India to base anti-piracy patrol aircraft in Maldives

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India is basing a Dornier Do 228 maritime patrol aircraft in the Maldives to combat piracy. The aircraft will stay there for three weeks.

According to Indian Navy officials, the Dornier, from Indian Naval Air Squadron 550, is being operated from Male from today and will monitor the Indian Ocean island nation’s exclusive economic zone whilst searching for pirates.

For the last two years, India has been sending a warship and an aircraft to patrol around the Maldives as Somali pirates become more active in the region.

Earlier this year US Admiral Robert Willard, head of the United States Pacific Command, said that pirates are posing particular problems for the Maldives, a lightly populated archipelago of 1 192 coral islands best known for its beach resorts.

Willard said he visited the Maldives where President Mohamed Nasheed told him, “his problem was that either abandoned pirates or pirates that were lost in the middle of the night in their activities, or otherwise detached from their motherships, were now landing in the Maldives.”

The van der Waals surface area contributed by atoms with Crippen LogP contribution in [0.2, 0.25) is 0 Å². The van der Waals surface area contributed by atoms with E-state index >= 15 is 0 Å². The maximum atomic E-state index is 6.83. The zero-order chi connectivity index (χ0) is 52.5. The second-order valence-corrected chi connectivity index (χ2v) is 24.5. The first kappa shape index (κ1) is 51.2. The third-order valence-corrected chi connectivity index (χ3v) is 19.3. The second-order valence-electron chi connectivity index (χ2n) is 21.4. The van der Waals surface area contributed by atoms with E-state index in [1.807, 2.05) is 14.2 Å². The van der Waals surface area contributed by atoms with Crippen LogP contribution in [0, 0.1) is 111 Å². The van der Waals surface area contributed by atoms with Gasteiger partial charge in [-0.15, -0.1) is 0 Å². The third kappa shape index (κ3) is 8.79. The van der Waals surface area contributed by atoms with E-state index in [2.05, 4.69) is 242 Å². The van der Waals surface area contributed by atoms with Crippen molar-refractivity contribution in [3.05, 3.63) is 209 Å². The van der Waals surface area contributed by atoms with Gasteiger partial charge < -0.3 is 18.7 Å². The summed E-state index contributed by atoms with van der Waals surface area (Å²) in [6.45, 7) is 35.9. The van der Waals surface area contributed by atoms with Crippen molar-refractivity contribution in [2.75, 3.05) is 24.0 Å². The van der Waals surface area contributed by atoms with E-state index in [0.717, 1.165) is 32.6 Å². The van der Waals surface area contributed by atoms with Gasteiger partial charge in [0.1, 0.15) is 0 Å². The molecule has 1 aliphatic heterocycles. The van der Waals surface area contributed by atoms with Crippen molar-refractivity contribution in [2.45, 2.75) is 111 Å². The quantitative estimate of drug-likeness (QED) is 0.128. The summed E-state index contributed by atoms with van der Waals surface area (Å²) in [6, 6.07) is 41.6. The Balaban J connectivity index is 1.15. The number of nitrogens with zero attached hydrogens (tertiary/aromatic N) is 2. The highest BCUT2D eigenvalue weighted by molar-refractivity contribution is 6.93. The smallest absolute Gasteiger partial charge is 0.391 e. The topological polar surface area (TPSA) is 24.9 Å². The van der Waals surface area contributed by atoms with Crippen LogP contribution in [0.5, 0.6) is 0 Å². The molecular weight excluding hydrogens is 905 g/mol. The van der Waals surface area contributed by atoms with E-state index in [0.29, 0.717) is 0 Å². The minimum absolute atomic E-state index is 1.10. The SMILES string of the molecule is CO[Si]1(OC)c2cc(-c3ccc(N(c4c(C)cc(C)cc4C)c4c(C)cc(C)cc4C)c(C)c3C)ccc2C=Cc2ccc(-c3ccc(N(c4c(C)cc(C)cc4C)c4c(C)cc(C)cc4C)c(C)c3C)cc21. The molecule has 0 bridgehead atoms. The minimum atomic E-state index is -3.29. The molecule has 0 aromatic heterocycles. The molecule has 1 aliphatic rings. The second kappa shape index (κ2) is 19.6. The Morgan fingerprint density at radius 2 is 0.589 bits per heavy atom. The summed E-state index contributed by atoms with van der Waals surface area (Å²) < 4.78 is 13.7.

Although the waters in the Gulf of Aden (where most pirate attacks take place) are now safer, international anti-piracy efforts have pushed pirates move farther offshore, even going as far as India and Mozambique.

According to IANS, India also donated a fast attack craft to maritime forces of the Maldives and Bharat Electronics Limited has set up a network of coastal radars and trained local personnel in their operation.
“The Indian Navy has been mandated to be a net security provider to the island nations in the Indian Ocean Region. We would like to assure our maritime neighbours about our unstinted support for their security and economic prosperity,” Indian defence minister A K Antony said during a naval conference last week.

India also assists Mauritius in the fight against piracy, and donated a speedboat to that nation and set up a coastal radar chain of six radars. Mauritius has ordered an offshore patrol vessel from Indian shipyard Garden Reach Shipbuilders and Engineers.



In addition, India has donated a fast attack vessel to the Seychelles and in February deployed a Dornier 228 to Victoria, the nation’s capital. Last year India promised to give the Seychelles its own Dornier patrol aircraft as well as two HAL Chetak light helicopters. The Dornier, sent to the island earlier this year for 15 months, was intended as a stopgap until HAL hands over a new aircraft to the government. It has already accumulated 300 flying hours.
“The Indian Ocean links us all and is critical for our economic interests. We must cooperate to ensure peace and stability in this region,” Antony said.